Exception.__init__(self, status_code)  # <-- REQUIRED

So the rule is: For any exception that supports custom arguments *args, Exception.__init__(self, *args) must be used.

There is no special support for keyword arguments, so if you want to preserve keyword arguments when the exception is unpickled you have to pass them as regular args:

class HttpError(Exception):

    def __init__(self, status_code, headers=None, body=None):
        self.status_code = status_code
        self.headers = headers
        self.body = body

        super(HttpError, self).__init__(status_code, headers, body)

Semipredicates

The worker wraps the task in a tracing function which records the final state of the task. There are a number of exceptions that can be used to signal this function to change how it treats the return of the task.

Ignore

The task may raise Ignore to force the worker to ignore the task. This means that no state will be recorded for the task, but the message is still acknowledged (removed from queue).

This can be used if you want to implement custom revoke-like functionality, or manually store the result of a task.

Example keeping revoked tasks in a Redis set:

from celery.exceptions import Ignore

@app.task(bind=True)
def some_task(self):
    if redis.ismember('tasks.revoked', self.request.id):
        raise Ignore()

Example that stores results manually:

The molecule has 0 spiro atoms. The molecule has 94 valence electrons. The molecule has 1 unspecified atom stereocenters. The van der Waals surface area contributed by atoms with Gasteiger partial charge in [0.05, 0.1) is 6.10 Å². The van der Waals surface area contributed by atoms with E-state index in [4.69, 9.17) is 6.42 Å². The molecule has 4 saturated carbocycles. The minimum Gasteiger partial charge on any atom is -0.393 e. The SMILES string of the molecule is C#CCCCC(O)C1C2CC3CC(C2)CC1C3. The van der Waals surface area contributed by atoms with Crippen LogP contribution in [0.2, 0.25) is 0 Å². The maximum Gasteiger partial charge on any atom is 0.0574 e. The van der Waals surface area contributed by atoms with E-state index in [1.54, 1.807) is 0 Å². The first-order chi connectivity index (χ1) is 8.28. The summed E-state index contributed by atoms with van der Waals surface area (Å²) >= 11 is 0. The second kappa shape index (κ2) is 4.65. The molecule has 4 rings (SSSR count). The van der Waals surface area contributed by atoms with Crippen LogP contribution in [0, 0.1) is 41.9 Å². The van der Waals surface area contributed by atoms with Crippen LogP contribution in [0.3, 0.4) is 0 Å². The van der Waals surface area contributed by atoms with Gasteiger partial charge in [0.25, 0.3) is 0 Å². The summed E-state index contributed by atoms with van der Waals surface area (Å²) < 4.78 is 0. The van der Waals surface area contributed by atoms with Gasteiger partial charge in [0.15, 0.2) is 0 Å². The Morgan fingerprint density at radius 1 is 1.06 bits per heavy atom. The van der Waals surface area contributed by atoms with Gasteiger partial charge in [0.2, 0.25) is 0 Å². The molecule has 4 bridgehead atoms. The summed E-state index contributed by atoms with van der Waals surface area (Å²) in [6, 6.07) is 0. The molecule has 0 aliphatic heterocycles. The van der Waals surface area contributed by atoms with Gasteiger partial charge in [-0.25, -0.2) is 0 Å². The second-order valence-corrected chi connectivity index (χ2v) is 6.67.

from celery import states
from celery.exceptions import Ignore

@app.task(bind=True)
def get_tweets(self, user):
    timeline = twitter.get_timeline(user)
    if not self.request.called_directly:
        self.update_state(state=states.SUCCESS, meta=timeline)
    raise Ignore()

Reject

The task may raise Reject to reject the task message using AMQPs basic_reject method. This will not have any effect unless Task.acks_late is enabled.

Rejecting a message has the same effect as acking it, but some brokers may implement additional functionality that can be used. For example RabbitMQ supports the concept of Dead Letter Exchanges where a queue can be configured to use a dead letter exchange that rejected messages are redelivered to.

Reject can also be used to requeue messages, but please be very careful when using this as it can easily result in an infinite message loop.

Example using reject when a task causes an out of memory condition:

import errno
from celery.exceptions import Reject

@app.task(bind=True, acks_late=True)